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Mission Creek: A New History of the Essay @ Prairie Lights 4/9/16

On Saturday afternoon I was able to attend “A New History of the Essay” which encompassed readings by the legend himself John D’Agata and a few of his colleagues including Richard Preston, Kerry Howley, Charles D’Ambrosio, and Inara Verzemnieks.

Many may know D’Agata from his books “Halls of Fame,” “About A Mountain” and most importantly, the trilogy of essay anthologies: “A New History of the Essay,” where you can find The Next American Essay (2003), The Lost Origins of the Essay (2009) and The Making of the American Essay. He is also currently the Director of the Nonfiction Writing Program here at the University of Iowa.

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I had never been to Prairie Lights Bookstore before but knew of how well respected it was by the Iowa City community. I was very much surprised to arrive when the door opened at 11:30 am to find that almost all the seats were taken. Ten minutes before the readings were supposed to begin it was standing room only, and even then people will sill cramming in.

Another aspect that caught me off guard was how wide of a demographic that showed up. There were groups of students studying English here at U of I but there were also many senior citizens that had made it to the scene and even grabbed the first few rows!

After an introduction from a Mission Creek staff member, John D’Agata took the podium and read an excerpt from one of his favorite essays about Ansel Adams and the birth, life, and death of a photograph. John described how throughout the essays a common theme is taking reality and shaping it how an author feels and gifting the reader that experience.

Following the main act was Richard Preston who read aloud an excerpt from EB White’s One More to Lake. Before he started, he gave a reader’s discretion to the audience that he was going to compare non-fiction writers to rats. Now of course, I was confused. I’m not an English major and did not understand the comparison he was trying to make but apparently I was the only one who felt this way because

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everyone erupted in laughter after he said that.

He went on in detail to say that writing non-fiction is an infinite maze and the writer is the rat in this labyrinth. As a rat spends months and years in this labyrinth finding new passages and opportunities to explore, so does a non-fiction writer weaving in and out of new ideas and the creative information they uncover throughout their studies.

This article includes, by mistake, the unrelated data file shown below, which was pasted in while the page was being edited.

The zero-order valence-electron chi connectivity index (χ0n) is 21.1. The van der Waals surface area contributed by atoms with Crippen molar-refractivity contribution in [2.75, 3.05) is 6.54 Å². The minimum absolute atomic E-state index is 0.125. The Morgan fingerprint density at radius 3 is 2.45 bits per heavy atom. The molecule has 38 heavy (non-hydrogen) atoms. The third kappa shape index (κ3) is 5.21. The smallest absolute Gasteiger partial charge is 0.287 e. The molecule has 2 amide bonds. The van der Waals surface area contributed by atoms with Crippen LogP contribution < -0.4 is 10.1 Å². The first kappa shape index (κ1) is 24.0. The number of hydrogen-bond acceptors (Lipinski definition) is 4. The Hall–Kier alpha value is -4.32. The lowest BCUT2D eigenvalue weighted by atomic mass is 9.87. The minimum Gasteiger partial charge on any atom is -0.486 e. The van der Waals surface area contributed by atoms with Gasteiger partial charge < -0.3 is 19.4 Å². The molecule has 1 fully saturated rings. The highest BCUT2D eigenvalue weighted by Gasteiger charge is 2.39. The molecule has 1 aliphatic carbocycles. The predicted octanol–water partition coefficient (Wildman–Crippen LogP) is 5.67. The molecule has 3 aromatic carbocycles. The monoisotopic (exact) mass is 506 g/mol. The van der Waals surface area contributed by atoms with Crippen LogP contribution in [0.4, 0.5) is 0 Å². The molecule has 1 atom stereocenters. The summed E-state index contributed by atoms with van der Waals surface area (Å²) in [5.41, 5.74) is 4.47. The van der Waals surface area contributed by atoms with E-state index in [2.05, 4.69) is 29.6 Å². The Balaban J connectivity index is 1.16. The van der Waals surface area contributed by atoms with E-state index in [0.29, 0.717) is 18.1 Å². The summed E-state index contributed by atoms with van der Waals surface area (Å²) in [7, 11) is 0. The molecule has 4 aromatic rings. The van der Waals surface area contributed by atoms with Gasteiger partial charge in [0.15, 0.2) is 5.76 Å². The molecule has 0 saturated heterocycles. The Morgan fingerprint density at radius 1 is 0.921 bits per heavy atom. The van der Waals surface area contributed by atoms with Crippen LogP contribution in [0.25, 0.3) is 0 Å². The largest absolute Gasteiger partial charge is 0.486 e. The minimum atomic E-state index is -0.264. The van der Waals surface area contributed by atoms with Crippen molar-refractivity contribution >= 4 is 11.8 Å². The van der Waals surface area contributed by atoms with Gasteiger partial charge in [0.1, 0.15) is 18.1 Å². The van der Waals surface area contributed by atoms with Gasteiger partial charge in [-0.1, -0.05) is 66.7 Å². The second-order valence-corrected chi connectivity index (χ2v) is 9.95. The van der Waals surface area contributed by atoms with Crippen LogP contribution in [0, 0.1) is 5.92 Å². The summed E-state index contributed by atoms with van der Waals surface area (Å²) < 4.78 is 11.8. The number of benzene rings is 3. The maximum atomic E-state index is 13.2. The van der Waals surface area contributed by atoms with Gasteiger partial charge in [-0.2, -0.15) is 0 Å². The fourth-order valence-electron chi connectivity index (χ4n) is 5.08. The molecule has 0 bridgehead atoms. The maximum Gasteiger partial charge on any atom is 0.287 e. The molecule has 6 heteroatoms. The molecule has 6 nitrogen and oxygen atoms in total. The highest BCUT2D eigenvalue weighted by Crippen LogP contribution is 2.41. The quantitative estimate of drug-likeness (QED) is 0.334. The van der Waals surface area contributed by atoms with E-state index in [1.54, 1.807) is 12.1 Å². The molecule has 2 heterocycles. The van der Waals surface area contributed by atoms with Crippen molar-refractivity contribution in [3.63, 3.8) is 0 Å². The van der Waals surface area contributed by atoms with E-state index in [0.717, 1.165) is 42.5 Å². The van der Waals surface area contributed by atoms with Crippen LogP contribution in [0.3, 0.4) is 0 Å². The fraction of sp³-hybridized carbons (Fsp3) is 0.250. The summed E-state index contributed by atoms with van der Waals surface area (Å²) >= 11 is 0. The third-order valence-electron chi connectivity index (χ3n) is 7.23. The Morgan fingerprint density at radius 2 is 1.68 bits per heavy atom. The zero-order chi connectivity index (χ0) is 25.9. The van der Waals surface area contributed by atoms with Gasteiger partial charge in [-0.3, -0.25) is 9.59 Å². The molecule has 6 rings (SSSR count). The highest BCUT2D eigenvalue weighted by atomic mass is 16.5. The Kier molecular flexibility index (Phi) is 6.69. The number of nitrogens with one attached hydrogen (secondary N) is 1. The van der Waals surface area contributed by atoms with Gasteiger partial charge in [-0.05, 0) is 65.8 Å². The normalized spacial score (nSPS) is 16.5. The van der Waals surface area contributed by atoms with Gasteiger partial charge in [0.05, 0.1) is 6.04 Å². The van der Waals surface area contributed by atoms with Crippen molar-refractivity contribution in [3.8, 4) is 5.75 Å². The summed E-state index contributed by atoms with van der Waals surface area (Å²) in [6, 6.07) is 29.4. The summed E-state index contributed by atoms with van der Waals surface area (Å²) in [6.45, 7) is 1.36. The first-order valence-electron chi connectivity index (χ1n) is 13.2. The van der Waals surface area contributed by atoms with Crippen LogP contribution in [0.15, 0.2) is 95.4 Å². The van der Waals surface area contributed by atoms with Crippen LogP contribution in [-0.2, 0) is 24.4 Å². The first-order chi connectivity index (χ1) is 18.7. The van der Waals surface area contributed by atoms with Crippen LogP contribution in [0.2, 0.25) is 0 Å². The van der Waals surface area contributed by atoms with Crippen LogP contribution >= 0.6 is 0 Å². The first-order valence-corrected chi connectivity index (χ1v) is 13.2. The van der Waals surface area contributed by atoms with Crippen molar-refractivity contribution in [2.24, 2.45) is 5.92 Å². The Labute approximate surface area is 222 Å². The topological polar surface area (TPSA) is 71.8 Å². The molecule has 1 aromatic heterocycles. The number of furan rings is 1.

Kerry Howley was up next. As she was finding her page to read, she discussed what the anthology of essays meant to her: “these books comprise a community though time.” The English Mailcoach by Thomas De Quincey was her choice of essay. She explained that this essay made it to her top favorites because of how it answers the ridiculous questions in life while also supplying a good laugh along the way.

Fourth was Charles D’Ambrosio who recited In the Fifties written by Leonard Michaels. Throughout his time in the front of the room he compared an earthquake with its cracks and shakes to the trilogy that this whole reading was about. He went on to say, “There is so much to be found in non-fiction that this essay is just a huge fault in the non-fiction world.” In the Fifties was a captivating narrative that lightened the mood receiving a few head nods and chuckles from those who came to the event.

Lastly, was Inara Verzemnieks who is also a professor at the University of Iowa. She took a personal road with what essay to share today, Signified by Susan Steinburg, and told the story how when she was a student this was on her reading list of literary pieces to read and was so inspired that she made it a mandatory

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read for her students. She even threw out the fact that one of her students was so touched by the piece that they got a tattoo inspired from the essay and joked that she was excited to see if anyone would leave Prairie Lights and would get one as well.

The reading concluded with a Q & A. During this segment of the event I learned that it took John D’Agata about two decades to compile “A New History of the Essay.” He shared that both the first and second installment took him roughly three years each to put together with the third one coming in around five years total. Of course, add years of editing and perfecting he spent most of his time post-college piled high in these anthologies.

I think something that will stick with me the most was what John D’Agata said at the end: “An Essay doesn’t make a promise. It doesn’t make any guarantees. These essays are fun and intriguing to read because it’s someone’s mind on paper and you get to live that as you read it and see how the author revolves throughout the essay.”

One of the most relatable questions that I thought I would share with you was asked by a older lady asking how to approach the essay as a first time reader. John D’Agata recommended paying attention to the voice, how intimate it can be and the personality that comes to life in each essay. It’s a mind on a page and it can become very personable.

This was my first time ever attending an event hosted by Mission Creek Festival and although I never would have seen myself going to a literary event, I can honestly say I’m excited to go next year and continue to expand my knowledge.

So I leave you with one question: when is the 2017 line up going to be posted? Am I right?